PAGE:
Game Designer

Facility Alpha-7 DEV


FACILITY ALPHA-7 Development

The motivation behind this project was to develop an incredibly polished level for a third person adventure game with an interesting twist that would influence the narrative and the gameplay. Facility alpha- 7 was developed using a ground-up approach with these 4 design pillars at its core:

  • A minimalist approach to every aspect of the game. If any game element can be communicated more elegantly it must be done so.

  • Zero tolerance for feature creep. If something has any chance to put the milestone delivery at risk, it must be reconsidered or cut.

  • All entities in the level must have a clear and distinct justification.

  • Each new area of the level must introduce something new and reinforce previously introduced mechanics.


Inspirations and Research

Inside, Metro, Stalker and Uncharted were used as references and inspirations for the design of the level. Facility Alpha - 7 also uses temporal anti-aliasing solution created by Playdead. At the same time, the atmosphere and the overall visual art style were inspired by how The Witness handles texturing and creation of spaces that are small but packed with interactivity. Metro and Stalker games also inspired the dark atmosphere of the game while Rime, Brothers: a Tale of Two Sons and Humans Fall Flat inspired the way levels are segmented and each area has a distinct purpose. Finally, photographs made by Lana Sator and concept art by Simon Stalenhag inspired the theme and the atmosphere of Facility Alpha - 7. Lana is a Russian urban explorer and photographer who infiltrates private abandoned derelict bunkers and bomb shelters locations left abandoned since the Soviet era where rockets are built and spent nuclear reactors are stored.



The level design and building of the level were done in 5 main stages.

  • The level was rapidly sketched and in photoshopped and then in a matter of hours was converted to a 3D blockout in Maya.

  • The technical requirements and potential challenges were tested using the blokout which influenced the structure of the level.

  • The blockout was then iterated until it covered all the necessary criteria and playtesters could independently complete the game while having fun.

  • The level was then further iterated and refined using further playtesting and application of various level design principles and architectures.

  • Finally, the level was set dressed and touched up with additional SFX and VFX.



The level is split into 16 areas. Each area has a very specific purpose in addition to introducing something new and reinforcing a previously taught element of the game.

Each area was designed with careful consideration for shapes, colours/lighting, motions, sounds, topology/composition, pacing, themes, affordances/interactivity. Moreover, each element in the game was carefully placed to subconsciously influence the player. In most cases, this was used to drive them towards objectives or reinforce a specific mood. Alternatively, some composition choices were made to give the game more replayability or to empower the player to progress through the level more effectively and confidently.

Finally, due to the nature of the project the level was designed to showcase as many game features as possible to demonstrate further development potential.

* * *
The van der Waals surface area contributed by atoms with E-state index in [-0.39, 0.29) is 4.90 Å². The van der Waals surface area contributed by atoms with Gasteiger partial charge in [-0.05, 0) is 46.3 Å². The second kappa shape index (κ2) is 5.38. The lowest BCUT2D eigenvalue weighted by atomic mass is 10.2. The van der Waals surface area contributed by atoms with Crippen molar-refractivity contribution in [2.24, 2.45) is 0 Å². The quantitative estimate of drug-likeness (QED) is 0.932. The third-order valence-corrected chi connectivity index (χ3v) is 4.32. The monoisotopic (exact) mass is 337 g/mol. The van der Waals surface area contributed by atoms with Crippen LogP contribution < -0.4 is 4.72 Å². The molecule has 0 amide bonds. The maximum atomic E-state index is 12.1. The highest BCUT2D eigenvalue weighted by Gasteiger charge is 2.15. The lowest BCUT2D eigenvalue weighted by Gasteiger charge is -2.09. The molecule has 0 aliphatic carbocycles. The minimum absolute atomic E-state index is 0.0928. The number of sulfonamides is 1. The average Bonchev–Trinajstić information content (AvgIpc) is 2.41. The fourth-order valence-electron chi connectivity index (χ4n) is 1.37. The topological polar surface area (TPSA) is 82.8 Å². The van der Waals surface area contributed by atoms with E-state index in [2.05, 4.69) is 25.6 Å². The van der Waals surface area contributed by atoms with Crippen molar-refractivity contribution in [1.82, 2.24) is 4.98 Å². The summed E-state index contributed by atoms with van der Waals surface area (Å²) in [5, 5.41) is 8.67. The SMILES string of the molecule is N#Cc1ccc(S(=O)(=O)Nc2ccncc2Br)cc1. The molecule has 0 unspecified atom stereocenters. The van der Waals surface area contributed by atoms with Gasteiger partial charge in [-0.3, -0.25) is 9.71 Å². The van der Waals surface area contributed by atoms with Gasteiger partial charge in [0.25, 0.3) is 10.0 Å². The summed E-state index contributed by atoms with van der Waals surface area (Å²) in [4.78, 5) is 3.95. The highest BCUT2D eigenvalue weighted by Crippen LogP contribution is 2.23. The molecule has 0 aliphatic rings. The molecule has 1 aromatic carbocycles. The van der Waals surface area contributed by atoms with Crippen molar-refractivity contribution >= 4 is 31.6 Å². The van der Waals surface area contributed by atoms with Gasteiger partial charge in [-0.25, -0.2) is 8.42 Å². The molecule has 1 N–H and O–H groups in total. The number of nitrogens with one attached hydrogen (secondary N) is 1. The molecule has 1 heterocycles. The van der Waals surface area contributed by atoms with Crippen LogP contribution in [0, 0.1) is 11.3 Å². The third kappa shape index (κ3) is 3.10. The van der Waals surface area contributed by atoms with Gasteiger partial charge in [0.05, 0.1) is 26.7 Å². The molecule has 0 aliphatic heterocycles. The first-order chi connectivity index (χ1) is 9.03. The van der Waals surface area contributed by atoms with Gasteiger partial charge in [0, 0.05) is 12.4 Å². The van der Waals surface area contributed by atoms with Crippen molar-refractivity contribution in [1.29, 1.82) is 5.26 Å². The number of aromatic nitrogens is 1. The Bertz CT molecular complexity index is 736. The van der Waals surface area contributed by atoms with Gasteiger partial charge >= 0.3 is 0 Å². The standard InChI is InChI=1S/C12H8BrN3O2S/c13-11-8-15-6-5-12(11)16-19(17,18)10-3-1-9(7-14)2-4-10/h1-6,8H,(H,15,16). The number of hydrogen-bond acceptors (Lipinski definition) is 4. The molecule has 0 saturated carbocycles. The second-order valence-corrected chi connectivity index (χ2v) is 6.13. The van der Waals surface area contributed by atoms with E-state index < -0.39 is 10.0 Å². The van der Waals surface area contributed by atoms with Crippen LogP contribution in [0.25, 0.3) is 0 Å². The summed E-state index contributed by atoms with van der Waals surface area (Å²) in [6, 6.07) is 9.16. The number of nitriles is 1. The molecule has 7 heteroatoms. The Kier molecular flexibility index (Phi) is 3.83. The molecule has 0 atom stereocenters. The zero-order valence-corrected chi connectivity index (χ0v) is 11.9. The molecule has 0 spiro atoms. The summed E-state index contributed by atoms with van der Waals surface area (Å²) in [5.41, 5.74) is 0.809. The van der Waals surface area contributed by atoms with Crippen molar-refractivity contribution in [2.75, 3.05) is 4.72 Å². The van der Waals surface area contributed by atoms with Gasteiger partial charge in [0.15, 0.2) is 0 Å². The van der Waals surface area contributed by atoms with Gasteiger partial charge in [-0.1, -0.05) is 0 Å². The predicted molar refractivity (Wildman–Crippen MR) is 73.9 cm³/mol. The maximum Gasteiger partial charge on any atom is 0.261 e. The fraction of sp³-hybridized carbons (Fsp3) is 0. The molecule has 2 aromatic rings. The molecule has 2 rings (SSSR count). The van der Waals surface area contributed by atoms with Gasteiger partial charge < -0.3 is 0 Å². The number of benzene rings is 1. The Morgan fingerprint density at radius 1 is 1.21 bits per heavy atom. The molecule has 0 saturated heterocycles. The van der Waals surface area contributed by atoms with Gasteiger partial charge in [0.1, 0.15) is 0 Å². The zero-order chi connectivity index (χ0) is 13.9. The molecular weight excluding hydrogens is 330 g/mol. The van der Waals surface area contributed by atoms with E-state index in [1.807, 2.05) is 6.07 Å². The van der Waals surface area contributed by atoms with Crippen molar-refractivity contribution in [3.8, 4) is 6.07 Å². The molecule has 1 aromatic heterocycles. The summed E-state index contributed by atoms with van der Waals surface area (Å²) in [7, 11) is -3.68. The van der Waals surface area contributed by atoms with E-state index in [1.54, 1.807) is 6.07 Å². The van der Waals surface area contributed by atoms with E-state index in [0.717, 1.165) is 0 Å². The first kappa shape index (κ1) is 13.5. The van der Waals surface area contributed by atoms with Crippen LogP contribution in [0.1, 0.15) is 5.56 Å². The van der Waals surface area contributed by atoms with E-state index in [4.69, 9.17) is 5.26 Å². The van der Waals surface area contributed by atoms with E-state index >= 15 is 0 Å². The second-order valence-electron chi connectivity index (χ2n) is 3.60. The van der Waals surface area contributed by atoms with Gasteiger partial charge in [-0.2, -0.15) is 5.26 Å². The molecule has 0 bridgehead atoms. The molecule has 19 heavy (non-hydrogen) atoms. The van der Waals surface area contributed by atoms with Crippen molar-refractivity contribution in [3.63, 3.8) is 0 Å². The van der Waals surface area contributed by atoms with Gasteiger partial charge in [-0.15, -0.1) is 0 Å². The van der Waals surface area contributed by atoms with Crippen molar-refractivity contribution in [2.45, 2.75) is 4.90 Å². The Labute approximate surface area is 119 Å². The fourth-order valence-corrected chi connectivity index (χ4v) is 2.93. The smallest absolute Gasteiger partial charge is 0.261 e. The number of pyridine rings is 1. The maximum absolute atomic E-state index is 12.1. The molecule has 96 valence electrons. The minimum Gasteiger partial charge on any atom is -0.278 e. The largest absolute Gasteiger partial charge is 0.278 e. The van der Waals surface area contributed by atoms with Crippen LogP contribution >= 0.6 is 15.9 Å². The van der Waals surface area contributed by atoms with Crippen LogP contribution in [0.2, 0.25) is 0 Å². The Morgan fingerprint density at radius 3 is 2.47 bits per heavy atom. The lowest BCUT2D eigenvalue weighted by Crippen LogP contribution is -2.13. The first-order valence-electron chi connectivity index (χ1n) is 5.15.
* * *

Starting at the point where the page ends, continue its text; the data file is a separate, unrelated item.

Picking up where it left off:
The purpose of this room is to teach the player the first way in which one could deliberately interact and influence the world. Everything in this area is focused on targeting the player’s attention towards the point where the player will be interacting with the world. Upon reaching this area, the camera rotates away from a dead end, creating an opportunity to backtrack and discover an audio log. Otherwise, players are forced to acknowledge the diegetic UI hint regarding the button that needs to be pressed within the outlined area for the door to open. The composition also changes to place the door in the top left or right corner of the screen following the golden ratio rule or in the middle of the screen.  Blinking light attracts attention and is surrounded with yellow lines designed to draw attention towards the door. The red light on the door and the panel communicate that the door is closed. Upon interacting with it, the door scans the player to communicate that their action has been registered. This also creates a more interesting narrative twist for those who might question why the character who woke up in a capsule is registered by the scanner.



The purpose of this room is to expand the player’s understanding of the dynamics between the two characters and the existing game mechanics. The room also expands the player’s understanding of the game mechanics using recursive audio-visual feedback. For this purpose, the player is presented with a safe space to experiment in. The composition shifts to arrange all objects of interest in the corners of the screen following the golden ratio rule. The yellow lines communicate the direction in which the character needs to travel. The shadow and lit areas isolate the entrance to the room from where the new interactive entities are located. Also, the next room is foreshadowed on the right to incentivise the player to progress forward. The player is guided through different stages of interaction using blinking white lights. Pads present a different way of interacting with doors that require both characters, but they use recursive visual language, therefore, players will recognise it. Upon moving over the pads, they highlight green on the rim to communicate positive result and prevent the character from obscuring the visual feedback.